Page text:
About 100 current and potential Alabama TREASURE Forest Association (ATFA) members kicked of their annual meeting at the Central Alabama Community College (CACC) campus in Alexander City Oct. 16.
At the meeting, which included two days of seminars, discussions and forestry tours, forest owners shared ideas and accomplishments, ATFA President-elect Billy Joe “B.J.” Johnson said.
“The great thing about this organization is whether you have 2,000 acres or 20 acres, we’re all proud of every single inch of it,” said Johnson, a Cherokee County native. “Through ATFA, we see land ownership as much larger than ourselves; we want to preserve this land for our children and our children’s children.”
At the opening lunch meeting, the Gary Fortenberry Partnership Award was presented to the North Region winner Eddie May and the Southwest Region winner Jack Warbington. The awards recognize representatives of government agencies, academia, landowners, industry and other forest resource organizations for their partnership with and support of the ATFA. Gary Fortenberry and his wife, Shirley, worked to share their land with others and helped to ensure proper management of land for future generations, and the award was named in their honor.
Joel Glover of the Department of Conservation and Natural Resources, along with his wife, Melanie, received the Bill Moody Award at the conference luncheon.
The award recognizes the TREASURE Forest landowner who exemplifies retired state forester Bill Moody’s belief and commitment to the multiple-use philosophy found in the TREASURE Forest program.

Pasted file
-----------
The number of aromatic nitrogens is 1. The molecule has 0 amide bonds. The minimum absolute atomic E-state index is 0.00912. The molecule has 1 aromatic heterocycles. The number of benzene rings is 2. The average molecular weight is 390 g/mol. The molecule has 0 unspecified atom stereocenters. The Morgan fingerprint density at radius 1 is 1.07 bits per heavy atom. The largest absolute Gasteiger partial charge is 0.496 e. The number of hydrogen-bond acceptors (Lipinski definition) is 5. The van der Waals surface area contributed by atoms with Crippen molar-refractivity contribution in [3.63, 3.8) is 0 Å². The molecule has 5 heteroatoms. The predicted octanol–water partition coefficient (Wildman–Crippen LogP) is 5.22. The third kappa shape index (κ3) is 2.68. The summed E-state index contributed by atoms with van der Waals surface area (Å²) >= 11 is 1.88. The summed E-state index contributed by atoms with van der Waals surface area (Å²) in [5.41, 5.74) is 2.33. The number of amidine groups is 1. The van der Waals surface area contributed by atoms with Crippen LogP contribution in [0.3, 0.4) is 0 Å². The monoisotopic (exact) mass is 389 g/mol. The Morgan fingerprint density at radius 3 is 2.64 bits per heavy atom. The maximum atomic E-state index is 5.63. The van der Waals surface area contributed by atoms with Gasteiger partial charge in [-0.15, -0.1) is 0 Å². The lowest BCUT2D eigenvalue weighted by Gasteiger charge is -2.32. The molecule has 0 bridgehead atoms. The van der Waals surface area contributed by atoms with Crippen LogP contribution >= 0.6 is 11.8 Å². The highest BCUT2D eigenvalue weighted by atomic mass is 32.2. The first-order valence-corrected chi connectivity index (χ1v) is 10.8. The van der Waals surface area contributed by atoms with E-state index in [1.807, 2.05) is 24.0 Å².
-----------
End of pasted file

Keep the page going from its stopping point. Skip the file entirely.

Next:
Attendees also enjoyed informational sessions on forestry contracts, endangered species, ATFA certification, use of drones in forestry and more.
ATFA Director Rick Oates said each TREASURE Forest annual meeting is a little different, but the goal remains the same: to help landowners fulfill the TREASURE Forest mission.
“Being a TREASURE Forest member means you fulfill the tenets of stewardship, sustainability, education and partnership,” Oates said. “Whether it’s through hunting, fishing, Classroom in the Forest or wildlife preserves, we want to give ATFA members the most up to date information to help them be the best stewards of the land they can be.”
A tour of Bobby Jennings’ 1,000-acre Tallapoosa County TREASURE Forest was held on the final day of the conference. Jennings, who started with 82 acres in the 1960s, was named Alabama’s 2008 Tree Farmer of the Year and in 2009 was a finalist in the Southeast Region for the National Outstanding Tree Farmer of the Year.
After the tour, the annual meeting concluded with seminars and discussions at the CACC campus.
For photos of the ATFA conference, visit Flickr.com/AlabamaFarmers.